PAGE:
The History of Belarusian Vyzhyvanka: The Protest Art of Rufina Bazlova [Review]

A.M. LaVey
Librarian for visual culture, The Ukrainian Museum, New York
Associate, Davis Center for Russian and Eurasian Studies, Harvard University
Originally published in Library Exhibitions Review 1, March 2023. doi:10.17613/bm7f-ed55

The University of California Los Angeles Library opened the online exhibit, The History of Belarusian vyshyvanka, on March 3, 2021 with a discussion panel attracting more than 100 people from more than 30 universities and 10 countries. The exhibit and accompanying digital audiovisual archive showcase the work of Prague-based Belarusian artist Rufina Bazlova, who has become well-known for her digital textile collages based on the political and social upheaval surrounding the August 2020 presidential election in Belarus.

Belarusian-American scholar, activist and the exhibition’s curator Sasha Razor noted that many Belarusian artists turned to the medium of embroidery during the 2020 unrest. While textiles have been used politically in the west for ages, textiles as a mode of protest is a more recent development in Belarus and has become popular in the last ten years.

Bazlova introduced her work stating that she had felt the emotional tug of her Belarusian roots watching the protest action and police violence in the streets of Belarus via the internet from her current home in Prague, and had been inspired to start embroidering what she was seeing. Originally working with needle and thread, and then scanning her work, she created digital collages using the language of Belarusian-inspired cross-stitch as colleges were easier and faster to produce given the daily incidents in Belarus that provoked her.

While many of Bazlova’s pieces are uplifting portraits, such as Women in White displaying the power of women in their protest against a corrupt state, other pieces showcase this corruption. Brutality in Prison depicts two prison guards with truncheons beating a detained protester who has blood leaking out from between her legs, an image which echoes the many media reports of actual and threatened sexual violence used against the protesting citizens of Belarus, most of whom are women. Most pieces are single frame, but others are triptychs or multi-frame. The artist said she was inspired by comic books and graphic novels, and this is how she produced some of her pieces including her early work Ženokol, a comic she embroidered in two parts as a border on a dress.

Brutality in Prison / Rufina Bazlova (2020) Image used with permission of the artist

Working in embroidery, Bazlova noted that Belarusian embroidery has a language of its own and that to understand it, viewers must know the language of ornament. She was inspired to work in pictograms, rather than within the Belarusian ornamental canon, so that her work could be more accessible to people. While her pictograms are not strictly Belarusian per se, the artist’s use of color and digital material are more so. The canvases are scans of undyed linen cloth on which Bazalova digitally embroiders with red threads. The red and white dichotomy translates the history and ideas of the Belarusian people– a sign of Belarusian national culture. Within Belarusian embroidery, red is canonically the dominant color, always complementing and never overwhelming its white base.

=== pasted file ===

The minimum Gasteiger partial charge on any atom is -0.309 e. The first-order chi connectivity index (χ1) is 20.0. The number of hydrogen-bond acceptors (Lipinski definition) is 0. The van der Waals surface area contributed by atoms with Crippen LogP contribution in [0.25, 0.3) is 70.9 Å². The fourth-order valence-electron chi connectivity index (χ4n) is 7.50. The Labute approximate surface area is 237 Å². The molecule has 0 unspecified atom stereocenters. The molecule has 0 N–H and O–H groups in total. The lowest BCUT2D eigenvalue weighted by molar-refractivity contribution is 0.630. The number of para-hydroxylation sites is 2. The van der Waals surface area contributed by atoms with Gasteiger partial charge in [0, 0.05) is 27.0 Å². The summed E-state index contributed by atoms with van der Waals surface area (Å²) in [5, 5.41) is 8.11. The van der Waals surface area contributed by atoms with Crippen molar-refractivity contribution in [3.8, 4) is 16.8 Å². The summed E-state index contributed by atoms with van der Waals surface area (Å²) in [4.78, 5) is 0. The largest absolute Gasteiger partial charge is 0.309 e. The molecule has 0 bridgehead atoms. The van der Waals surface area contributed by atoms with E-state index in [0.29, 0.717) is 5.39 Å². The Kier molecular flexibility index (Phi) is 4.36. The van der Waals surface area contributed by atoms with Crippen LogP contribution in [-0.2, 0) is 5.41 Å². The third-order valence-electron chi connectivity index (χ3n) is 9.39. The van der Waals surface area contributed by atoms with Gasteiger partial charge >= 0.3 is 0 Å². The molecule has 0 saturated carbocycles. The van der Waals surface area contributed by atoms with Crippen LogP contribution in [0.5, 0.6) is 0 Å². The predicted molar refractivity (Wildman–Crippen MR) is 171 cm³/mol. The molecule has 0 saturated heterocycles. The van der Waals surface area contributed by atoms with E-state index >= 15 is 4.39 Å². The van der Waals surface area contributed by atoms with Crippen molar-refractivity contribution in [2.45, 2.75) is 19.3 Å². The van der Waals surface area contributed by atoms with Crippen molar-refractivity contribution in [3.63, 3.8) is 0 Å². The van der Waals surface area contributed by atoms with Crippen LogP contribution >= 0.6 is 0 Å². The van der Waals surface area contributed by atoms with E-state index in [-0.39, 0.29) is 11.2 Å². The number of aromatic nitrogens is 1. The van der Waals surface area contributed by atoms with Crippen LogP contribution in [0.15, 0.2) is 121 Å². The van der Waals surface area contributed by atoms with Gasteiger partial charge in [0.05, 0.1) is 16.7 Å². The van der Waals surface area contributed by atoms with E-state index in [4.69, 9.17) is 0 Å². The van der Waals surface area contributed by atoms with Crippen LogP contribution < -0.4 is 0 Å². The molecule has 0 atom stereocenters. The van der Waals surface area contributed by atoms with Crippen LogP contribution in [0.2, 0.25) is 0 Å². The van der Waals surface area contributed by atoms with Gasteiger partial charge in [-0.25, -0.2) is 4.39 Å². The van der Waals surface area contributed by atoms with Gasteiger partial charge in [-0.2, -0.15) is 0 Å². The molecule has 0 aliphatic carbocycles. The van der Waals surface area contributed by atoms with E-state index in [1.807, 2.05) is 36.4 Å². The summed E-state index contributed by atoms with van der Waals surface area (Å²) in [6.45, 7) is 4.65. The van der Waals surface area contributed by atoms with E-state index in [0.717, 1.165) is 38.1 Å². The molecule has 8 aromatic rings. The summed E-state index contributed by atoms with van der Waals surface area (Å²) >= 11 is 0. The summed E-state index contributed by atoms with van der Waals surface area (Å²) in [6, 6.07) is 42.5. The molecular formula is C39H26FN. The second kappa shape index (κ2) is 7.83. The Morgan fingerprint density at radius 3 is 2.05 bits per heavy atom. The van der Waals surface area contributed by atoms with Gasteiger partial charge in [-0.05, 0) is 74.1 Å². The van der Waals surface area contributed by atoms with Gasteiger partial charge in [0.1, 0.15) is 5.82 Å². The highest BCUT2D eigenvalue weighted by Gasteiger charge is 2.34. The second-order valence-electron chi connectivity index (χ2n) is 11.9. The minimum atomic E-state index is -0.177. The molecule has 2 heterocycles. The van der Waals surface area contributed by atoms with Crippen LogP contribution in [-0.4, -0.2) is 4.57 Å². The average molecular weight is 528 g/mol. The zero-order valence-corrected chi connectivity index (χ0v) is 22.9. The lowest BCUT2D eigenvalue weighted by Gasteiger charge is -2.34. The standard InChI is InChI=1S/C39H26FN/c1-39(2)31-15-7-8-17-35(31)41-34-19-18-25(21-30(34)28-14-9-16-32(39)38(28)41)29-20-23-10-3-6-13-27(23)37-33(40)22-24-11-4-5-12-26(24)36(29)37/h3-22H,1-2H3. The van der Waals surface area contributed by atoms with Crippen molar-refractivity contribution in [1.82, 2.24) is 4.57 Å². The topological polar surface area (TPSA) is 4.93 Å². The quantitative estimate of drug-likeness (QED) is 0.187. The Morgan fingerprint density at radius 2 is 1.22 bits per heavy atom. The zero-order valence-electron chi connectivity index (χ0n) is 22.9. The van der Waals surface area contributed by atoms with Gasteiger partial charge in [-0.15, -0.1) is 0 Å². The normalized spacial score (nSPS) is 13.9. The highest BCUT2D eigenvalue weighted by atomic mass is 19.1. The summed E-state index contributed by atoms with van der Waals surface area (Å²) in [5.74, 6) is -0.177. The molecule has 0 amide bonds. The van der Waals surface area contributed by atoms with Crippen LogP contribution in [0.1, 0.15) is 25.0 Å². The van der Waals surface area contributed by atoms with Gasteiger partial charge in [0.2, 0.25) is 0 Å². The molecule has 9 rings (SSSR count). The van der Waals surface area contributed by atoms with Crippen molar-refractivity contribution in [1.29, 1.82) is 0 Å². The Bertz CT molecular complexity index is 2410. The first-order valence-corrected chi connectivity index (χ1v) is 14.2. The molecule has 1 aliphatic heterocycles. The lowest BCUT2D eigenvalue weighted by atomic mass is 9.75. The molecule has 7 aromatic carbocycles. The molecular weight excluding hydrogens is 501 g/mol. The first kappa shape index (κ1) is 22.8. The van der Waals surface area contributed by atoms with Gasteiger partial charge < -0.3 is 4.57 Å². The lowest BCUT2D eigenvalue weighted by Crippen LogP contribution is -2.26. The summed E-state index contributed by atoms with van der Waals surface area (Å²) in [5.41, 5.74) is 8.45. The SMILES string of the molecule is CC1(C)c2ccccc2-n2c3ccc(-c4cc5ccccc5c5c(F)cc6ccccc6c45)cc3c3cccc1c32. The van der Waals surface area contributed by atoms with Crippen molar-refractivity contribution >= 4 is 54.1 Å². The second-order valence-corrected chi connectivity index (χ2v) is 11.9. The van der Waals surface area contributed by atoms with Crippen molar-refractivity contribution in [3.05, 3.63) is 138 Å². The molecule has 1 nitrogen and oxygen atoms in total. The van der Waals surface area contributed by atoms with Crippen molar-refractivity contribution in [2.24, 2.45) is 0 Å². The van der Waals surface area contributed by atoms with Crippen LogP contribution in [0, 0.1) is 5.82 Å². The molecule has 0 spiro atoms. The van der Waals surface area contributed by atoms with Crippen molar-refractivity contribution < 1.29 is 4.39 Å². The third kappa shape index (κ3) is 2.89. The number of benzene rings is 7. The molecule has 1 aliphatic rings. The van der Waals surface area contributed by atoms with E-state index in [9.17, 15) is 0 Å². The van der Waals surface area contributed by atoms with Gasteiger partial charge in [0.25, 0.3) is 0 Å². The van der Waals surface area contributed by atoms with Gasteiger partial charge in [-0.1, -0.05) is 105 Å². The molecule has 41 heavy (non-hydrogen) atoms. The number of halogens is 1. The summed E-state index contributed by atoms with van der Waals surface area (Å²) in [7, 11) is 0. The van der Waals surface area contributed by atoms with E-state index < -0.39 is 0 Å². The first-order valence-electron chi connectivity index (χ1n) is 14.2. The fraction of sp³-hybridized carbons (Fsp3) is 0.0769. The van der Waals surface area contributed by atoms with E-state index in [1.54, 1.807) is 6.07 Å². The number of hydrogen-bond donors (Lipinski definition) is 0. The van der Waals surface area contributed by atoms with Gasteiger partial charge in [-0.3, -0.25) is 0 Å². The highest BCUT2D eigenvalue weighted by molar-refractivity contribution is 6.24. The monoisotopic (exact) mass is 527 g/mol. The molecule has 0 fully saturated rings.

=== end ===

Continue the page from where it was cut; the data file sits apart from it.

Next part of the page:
Razor, who previously curated the UCLA library exhibition The Dream of Revolution, dedicated to the work of Belarusian contemporary artist Artur Klinau, worked with the library, UCLA’s Department of Slavic, East European, and Eurasian Studies, and the university’s center for digital humanities, Humanities Technology, to create, build and host the program online using Zoom, Adobe Spark Page, UCLA’s HumSpace and Omeka platforms.

The website serves primarily as a public archive for Bazlova’s work, and Razor said that she specifically chose Omeka for its visual archiving capabilities. Each of the digital archival images is labeled using Dublin Core with accessible metadata. Each image is clear to view and can be enlarged for a closer view. There is a section titled “Researchers and educators” that provides additional resources and acts as a very valuable digital reading list for Belarusian contemporary art, though some links in this section and throughout the site have fallen to link rot, a common occurrence that befalls those who challenge the current Belarusian regime.

There is an easy-to-navigate multimodal “Curator’s tour” that can be accessed via the main page. The tour was built with Adobe Spark Page and the viewer moves through the exhibition by scrolling scrolling down. The exhibit opens with an interview of the artist by the curator, as well as the seminal article by sociologist Elena Gapova, “Things to have for a Belarusian: Rebranding the nation via online participation,” the exhibition’s introduction, and biographies of Bazlova and Razor. Scrolling down further, the viewer starts the exhibition, which includes about 30 pieces of the artist’s work, grouped together thematically with supporting information supplied by the curator and complemented with media reports. The tour is seamlessly tied together with multimedia files in English, Belarusian and Russian to provide background information on the events that happened–and are still happening–in Belarus.